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This study presents an analysis of the evolution of advertising's portrayal of women in motorsport. The construct of source credibility is examined and used as a framework to better understand the limitations and opportunities of female athlete endorsers in general and female racing car drivers in particular. The advertising images of pioneer drivers Janet Guthrie, Lyn St. James and Sarah Fisher are discussed and compared to that of Danica Patrick, a media star in the Indy Racing League (IRL). Patrick has been successful in capitalising on her expertise and attractiveness to enhance her image and endorse products. Attitudes towards using sex appeal to sell products are presented and discussed.
This study extends the work of Cuneen et al (2007) by applying the framework of source credibility (Ohanian, 1990) to investigate advertising images of women in motorsport. The researchers examined issues of the official Indianapolis 500 programme that featured advertisements with female drivers. The total number of advertisements in the Indy programmes that depicted women in motorsports was 18.
Content analysis was used to evaluate each advertisement for its emphasis on two components of source credibility: expertise and attractiveness. Findings revealed that the endorsement portrayals of pioneer women auto racers Janet Guthrie and Lyn St. James focused on their expertise. A shift in the image portrayal of female drivers was first seen with Sarah Fisher in 2003 and became quite evident in 2006 with Danica Patrick. While most of the advertisements in the official Indy programme that featured contemporary female drivers still contained aspects of expertise, there was the added dimension of attractiveness used to promote products. A discussion of views about using sex appeal to sell products is presented, and it is argued that source credibility is most effective when expertise is combined with attractiveness. Female athletes who are able to capitalise on both of these factors may experience the most success in garnering endorsement opportunities. Further research is recommended to empirically test the influence and interaction of these two components of source credibility.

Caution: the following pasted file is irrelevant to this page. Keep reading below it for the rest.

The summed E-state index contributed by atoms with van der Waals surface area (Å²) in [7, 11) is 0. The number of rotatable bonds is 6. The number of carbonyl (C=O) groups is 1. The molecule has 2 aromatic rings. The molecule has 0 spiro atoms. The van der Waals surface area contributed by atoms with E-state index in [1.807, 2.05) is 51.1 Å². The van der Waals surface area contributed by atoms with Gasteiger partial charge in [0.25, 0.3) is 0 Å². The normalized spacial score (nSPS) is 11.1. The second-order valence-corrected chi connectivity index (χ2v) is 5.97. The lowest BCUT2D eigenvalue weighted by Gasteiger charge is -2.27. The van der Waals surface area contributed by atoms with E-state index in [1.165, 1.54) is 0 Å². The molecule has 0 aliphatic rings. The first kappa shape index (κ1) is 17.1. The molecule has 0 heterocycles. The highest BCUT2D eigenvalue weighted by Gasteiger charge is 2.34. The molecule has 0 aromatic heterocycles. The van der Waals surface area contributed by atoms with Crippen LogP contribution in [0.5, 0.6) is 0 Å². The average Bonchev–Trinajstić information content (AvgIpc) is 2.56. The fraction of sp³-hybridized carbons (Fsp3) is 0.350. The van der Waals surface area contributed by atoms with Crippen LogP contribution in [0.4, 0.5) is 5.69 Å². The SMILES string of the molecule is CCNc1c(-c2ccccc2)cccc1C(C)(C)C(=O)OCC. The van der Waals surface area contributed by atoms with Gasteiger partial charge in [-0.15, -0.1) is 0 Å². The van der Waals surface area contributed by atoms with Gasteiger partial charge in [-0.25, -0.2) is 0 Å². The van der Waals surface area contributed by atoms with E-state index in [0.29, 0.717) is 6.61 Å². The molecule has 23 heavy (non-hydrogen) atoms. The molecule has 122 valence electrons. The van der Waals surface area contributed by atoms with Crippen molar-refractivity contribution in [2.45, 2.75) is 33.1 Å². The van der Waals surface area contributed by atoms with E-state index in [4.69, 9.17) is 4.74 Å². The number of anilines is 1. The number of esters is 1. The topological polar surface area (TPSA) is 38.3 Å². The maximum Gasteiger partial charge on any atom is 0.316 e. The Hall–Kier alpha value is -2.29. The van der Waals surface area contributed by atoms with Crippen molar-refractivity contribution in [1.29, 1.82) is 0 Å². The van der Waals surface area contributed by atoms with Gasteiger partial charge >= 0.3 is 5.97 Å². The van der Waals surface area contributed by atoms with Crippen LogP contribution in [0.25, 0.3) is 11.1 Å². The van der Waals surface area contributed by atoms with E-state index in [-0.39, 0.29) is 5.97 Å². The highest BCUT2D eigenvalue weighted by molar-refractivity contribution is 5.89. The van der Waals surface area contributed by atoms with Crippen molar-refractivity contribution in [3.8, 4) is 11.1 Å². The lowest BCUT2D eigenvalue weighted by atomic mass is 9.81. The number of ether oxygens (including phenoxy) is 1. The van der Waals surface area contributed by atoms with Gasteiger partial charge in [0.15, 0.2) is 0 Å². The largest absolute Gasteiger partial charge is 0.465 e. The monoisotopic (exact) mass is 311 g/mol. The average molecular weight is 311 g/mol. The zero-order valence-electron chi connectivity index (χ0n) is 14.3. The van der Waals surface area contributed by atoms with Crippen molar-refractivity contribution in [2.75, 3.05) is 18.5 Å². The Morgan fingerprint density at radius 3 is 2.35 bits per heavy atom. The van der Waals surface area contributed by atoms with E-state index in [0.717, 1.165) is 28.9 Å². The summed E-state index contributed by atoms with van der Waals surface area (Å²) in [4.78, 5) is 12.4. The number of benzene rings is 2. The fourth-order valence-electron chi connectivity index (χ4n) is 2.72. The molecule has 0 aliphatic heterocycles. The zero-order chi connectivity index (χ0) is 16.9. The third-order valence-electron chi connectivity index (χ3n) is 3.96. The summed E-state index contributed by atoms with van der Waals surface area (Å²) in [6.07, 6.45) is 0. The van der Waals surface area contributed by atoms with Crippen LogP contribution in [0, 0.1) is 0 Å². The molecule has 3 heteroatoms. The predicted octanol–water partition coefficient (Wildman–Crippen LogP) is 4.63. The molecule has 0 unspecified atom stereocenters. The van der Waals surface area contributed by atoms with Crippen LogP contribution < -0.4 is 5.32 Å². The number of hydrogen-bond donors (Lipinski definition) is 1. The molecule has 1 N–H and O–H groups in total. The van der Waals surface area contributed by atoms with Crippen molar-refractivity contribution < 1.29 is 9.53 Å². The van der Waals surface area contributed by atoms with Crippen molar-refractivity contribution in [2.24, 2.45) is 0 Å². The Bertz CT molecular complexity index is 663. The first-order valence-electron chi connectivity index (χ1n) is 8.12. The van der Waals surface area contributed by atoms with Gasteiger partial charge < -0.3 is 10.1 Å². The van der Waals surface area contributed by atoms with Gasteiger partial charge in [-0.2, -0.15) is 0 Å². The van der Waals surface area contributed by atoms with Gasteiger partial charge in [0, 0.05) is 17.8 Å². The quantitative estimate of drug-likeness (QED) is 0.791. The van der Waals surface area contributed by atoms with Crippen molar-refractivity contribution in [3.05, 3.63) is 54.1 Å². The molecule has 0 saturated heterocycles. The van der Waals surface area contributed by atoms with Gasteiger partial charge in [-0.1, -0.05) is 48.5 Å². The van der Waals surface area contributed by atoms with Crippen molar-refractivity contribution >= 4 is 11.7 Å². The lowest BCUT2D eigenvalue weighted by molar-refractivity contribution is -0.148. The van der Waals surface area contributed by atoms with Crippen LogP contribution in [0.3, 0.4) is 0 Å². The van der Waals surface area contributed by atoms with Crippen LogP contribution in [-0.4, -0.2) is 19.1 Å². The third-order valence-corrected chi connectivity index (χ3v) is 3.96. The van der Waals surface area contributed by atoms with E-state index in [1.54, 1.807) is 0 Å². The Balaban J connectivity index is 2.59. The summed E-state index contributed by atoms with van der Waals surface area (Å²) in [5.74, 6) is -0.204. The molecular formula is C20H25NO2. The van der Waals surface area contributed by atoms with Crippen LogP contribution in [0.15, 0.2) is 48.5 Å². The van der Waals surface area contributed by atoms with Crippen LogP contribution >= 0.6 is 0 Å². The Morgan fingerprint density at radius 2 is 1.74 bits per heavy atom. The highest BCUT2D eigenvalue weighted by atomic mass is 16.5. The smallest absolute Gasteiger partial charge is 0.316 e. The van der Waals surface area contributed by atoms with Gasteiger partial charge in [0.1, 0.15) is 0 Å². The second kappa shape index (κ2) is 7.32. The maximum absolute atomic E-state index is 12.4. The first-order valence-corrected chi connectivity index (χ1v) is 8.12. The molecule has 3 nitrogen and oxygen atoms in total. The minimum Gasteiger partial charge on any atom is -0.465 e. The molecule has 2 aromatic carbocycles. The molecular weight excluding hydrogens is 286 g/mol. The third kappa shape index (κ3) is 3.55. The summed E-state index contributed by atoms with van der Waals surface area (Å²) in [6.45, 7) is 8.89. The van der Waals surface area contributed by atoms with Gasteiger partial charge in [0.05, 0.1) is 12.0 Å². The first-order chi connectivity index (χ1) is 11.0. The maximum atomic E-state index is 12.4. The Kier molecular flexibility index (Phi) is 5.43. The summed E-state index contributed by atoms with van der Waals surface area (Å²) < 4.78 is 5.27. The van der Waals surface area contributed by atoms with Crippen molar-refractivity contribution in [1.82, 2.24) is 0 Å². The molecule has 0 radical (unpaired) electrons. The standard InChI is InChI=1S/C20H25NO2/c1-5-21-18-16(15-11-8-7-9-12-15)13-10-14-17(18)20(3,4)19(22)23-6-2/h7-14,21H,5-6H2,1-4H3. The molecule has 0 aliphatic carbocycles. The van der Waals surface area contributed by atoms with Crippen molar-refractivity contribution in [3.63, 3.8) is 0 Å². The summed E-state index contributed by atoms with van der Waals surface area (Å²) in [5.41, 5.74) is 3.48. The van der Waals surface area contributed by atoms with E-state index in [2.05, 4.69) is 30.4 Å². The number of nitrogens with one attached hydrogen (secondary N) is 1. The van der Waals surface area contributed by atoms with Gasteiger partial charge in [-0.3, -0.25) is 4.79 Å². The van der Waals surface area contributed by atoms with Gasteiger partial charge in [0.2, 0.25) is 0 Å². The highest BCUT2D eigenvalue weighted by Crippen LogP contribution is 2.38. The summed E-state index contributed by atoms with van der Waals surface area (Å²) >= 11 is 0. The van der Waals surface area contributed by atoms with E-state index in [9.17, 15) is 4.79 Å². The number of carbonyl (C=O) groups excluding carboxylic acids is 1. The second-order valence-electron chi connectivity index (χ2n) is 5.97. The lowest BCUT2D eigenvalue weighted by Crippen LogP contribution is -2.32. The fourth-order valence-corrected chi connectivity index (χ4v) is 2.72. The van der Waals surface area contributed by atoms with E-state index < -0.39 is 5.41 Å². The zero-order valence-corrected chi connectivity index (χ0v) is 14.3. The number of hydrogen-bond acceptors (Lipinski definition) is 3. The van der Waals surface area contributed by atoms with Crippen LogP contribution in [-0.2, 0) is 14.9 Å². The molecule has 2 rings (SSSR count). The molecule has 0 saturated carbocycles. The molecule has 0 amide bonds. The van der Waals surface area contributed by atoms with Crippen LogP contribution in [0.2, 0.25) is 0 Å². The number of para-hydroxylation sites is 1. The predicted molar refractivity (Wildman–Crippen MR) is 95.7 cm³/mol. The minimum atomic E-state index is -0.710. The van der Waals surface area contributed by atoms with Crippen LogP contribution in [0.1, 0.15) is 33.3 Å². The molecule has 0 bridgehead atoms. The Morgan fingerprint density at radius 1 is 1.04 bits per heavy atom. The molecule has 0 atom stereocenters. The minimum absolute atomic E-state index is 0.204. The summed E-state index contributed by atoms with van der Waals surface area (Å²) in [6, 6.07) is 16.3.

Advertising is an important art form with significant financial implications for many businesses. Millions of dollars, thousands of hours and a profusion of creativity are used in developing each print and electronic advertisement we see and hear because designers want to make their work meaningful to viewers on a personal level. Those in the advertising industry know that consumers respond best when they can identify with themes and/or characters in ads, and they realise that using celebrities to promote products is an effective means by which to influence consumers to identify with certain brands (Irwin et al, 2002; Petty et al, 1983; Ohanian, 1990).
The fame and popularity of athletes makes them appealing choices as celebrity endorsers (Boyd & Shank, 2004). The use of athletes as product endorsers has principally been a strategy to reach the male market. Sutton and Watlington (1994) explain that men, more than women, respond to the "hero worship" associated with celebrity endorsements.